In search of shadows: Being albino in the sunniest city

Published 06.11.2019 16:00
Updated 20.12.2019 01:29
In search of shadows: Being albino in the sunniest city

Year-round sunny weather in the southern city of Adana remains a challenge for its albino population, adding to their woes over people's perception of them

If Adana is famous for one thing other than its cuisine, it is the sweltering heat. This southern Turkish city has the sunniest days in the country. This can cause slight discomfort for others yearning for cold weather and less sunlight, but for albinos, it is a year-round ordeal.

Albino in the province who needs to avert sunlight, lead troubled lives in pursuit of a shady place every day while avoiding the looks of some people, treating them as “different.”

Having albinism, or the congenital absence of any pigmentation or coloration in a person, means rashes or burns on the skin for albinos when they are exposed to sunlight. A gloomy day is the biggest gift they can ask for in Adana, where it is especially rare. They are mostly confined at home or indoors wherever they study or work.

Reyhan Acer is a mother of two albino children, aged 19 and 13. Born with albinism, the siblings also suffer from severe blindness. The 44-year-old woman has devoted her life to her two children, accompanying them wherever they go even when they grew up. She says sunny days have been their biggest problem. “Adana is a hot, sunny place and whenever they go out, they get skin rashes and are in pain. They have to wear sunscreen and sunglasses whenever they go out,” she told Anadolu Agency (AA).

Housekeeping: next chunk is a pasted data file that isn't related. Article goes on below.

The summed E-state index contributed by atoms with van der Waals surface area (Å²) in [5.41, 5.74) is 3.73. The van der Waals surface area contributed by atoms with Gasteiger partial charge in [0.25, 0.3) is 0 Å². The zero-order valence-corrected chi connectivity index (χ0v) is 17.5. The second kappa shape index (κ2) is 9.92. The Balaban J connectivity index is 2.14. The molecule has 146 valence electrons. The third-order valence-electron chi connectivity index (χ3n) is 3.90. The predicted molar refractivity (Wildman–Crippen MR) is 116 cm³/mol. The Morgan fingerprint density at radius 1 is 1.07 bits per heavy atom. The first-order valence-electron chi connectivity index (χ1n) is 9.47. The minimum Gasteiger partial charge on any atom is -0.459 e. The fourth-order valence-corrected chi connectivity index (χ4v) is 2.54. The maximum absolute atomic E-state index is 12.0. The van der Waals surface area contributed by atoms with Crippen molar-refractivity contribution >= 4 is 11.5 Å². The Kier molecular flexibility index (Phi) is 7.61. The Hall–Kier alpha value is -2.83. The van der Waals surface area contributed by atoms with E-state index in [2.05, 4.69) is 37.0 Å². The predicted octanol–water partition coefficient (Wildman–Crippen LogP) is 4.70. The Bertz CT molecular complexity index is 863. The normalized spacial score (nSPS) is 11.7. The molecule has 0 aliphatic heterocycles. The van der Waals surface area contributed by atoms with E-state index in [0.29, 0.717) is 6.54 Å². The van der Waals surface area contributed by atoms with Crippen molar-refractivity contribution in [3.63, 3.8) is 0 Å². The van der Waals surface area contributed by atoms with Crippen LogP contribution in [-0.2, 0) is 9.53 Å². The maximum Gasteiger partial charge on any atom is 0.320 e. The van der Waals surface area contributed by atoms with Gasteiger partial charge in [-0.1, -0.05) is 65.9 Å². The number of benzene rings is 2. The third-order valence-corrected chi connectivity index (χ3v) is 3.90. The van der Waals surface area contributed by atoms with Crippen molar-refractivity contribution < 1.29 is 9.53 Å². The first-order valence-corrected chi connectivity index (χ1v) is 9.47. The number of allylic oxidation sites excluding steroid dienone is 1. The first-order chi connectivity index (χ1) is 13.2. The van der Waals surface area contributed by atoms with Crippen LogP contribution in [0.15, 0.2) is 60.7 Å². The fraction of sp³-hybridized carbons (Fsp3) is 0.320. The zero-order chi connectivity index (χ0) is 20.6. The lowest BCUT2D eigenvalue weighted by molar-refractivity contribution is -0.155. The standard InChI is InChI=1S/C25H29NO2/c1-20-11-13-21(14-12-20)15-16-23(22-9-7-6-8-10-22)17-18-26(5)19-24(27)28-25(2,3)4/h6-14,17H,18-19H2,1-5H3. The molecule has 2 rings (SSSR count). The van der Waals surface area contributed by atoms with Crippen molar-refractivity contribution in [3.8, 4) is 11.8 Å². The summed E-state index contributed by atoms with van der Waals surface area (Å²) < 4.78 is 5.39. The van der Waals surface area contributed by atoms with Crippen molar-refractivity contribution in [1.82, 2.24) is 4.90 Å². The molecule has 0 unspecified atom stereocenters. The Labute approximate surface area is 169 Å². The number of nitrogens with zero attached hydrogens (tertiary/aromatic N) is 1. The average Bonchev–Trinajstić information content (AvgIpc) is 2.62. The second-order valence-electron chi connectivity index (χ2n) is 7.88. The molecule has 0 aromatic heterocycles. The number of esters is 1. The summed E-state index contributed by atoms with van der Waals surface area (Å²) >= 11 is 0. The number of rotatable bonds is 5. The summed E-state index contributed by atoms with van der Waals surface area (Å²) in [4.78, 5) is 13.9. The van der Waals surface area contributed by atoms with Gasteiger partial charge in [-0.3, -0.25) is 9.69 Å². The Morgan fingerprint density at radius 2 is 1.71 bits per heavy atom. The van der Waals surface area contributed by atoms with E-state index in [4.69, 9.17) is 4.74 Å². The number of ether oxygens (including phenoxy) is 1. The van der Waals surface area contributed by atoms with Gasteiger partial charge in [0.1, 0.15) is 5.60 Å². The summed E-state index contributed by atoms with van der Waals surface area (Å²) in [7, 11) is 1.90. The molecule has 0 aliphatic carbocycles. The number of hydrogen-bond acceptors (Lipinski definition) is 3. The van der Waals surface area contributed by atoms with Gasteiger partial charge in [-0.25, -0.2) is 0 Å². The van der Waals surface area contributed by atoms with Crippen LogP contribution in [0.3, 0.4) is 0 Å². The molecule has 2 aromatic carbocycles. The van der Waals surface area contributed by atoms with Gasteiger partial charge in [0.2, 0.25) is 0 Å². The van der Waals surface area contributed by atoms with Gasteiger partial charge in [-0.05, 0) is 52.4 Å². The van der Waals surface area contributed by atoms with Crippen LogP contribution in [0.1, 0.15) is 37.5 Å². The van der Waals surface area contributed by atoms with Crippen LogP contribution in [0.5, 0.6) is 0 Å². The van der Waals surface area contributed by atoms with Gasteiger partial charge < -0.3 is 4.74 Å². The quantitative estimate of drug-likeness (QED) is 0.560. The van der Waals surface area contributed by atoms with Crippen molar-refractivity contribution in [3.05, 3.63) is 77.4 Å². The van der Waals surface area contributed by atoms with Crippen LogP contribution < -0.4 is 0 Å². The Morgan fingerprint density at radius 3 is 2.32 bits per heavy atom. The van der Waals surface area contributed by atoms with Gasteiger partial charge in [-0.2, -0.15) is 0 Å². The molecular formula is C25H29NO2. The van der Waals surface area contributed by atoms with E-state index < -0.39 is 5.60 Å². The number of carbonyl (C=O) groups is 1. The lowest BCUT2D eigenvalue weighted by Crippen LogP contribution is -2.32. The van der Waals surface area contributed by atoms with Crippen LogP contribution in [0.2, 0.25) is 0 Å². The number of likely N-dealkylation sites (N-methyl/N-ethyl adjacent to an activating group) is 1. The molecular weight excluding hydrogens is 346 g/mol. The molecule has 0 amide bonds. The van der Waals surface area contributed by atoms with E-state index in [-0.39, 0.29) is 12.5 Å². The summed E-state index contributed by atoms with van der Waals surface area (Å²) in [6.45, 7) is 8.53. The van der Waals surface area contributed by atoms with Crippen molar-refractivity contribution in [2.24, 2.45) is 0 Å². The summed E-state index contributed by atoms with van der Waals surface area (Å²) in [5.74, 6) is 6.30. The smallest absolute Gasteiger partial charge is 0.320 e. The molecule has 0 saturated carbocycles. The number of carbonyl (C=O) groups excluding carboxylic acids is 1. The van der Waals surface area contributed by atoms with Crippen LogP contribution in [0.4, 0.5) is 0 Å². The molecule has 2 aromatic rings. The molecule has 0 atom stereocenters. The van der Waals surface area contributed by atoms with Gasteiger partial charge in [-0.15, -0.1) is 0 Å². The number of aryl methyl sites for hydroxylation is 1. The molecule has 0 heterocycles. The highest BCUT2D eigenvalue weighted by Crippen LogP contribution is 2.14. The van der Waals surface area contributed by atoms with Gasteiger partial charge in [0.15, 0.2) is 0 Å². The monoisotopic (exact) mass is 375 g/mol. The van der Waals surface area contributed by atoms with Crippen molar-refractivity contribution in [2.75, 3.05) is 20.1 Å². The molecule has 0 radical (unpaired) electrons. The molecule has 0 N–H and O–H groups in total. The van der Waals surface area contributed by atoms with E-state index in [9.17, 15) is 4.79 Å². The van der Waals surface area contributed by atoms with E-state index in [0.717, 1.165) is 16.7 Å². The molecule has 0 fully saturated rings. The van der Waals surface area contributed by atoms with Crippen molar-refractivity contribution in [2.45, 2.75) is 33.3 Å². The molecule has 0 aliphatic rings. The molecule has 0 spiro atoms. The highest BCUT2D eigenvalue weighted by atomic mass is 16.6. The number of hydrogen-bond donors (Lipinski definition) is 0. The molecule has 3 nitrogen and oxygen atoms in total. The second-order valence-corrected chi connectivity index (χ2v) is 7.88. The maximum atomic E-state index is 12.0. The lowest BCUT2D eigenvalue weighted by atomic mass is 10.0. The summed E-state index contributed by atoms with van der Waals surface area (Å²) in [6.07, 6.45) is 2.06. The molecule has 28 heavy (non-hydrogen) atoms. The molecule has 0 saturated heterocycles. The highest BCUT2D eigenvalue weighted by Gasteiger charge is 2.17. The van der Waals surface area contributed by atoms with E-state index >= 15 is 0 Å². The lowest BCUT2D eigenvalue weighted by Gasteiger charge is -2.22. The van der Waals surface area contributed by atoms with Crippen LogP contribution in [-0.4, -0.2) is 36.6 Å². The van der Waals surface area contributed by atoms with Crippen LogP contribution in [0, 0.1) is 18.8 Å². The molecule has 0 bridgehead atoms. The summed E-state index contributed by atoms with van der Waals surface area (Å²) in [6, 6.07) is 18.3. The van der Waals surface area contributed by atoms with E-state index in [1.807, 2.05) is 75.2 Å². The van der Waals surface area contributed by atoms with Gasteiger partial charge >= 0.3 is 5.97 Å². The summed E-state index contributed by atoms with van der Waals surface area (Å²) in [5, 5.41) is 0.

She complains that sunscreens are not classified as medication they can obtain for free through their social security plan and most of the time they cannot afford “very expensive” creams. So, they simply wait for the dark or afternoon.

Her 19-year-old daughter Ebru says she “misses cool weather without sunlight.” “I am also disturbed by the strange looks people often give me,” she says. She studies to be a teacher for children with special needs as “I am one of them.”

Like Reyhan Acer, Filiz Çevik, the mother of 12-year-old Müberra, complains of having to pay for sunscreen cream. “Certainly, it is good to be a mother of an albino child but it is also very difficult. It was especially depressing when she was born because of the way people perceived her. Even today, people sometimes ask me if she is adopted. I overcame these but the weather is still a problem,” she says.

Yeliz Demirci, the mother of two albino daughters aged 10 and eight, says being albino has “its pros and cons.” “They are different and beautiful. The downside is limited sight and skin problems. I can’t take them outside before 5 p.m. in the summer. They have to wear sunscreen, which can be very expensive. We also have frequent appointments with doctors for their loss of sight and there are very few doctors who can examine them here,” she says.

For Musa Selli, being an albino is “a privilege.” The 23-year-old university student who also works as judo and athletics trainer, says he’d wish to be “an albino again” if he was “born again.” “It makes you stand out among others. I believe that God did not give me a color but strength and intelligence instead. People see it as a disability but I don’t think so,” he says.

Share on Facebook Share on Twitter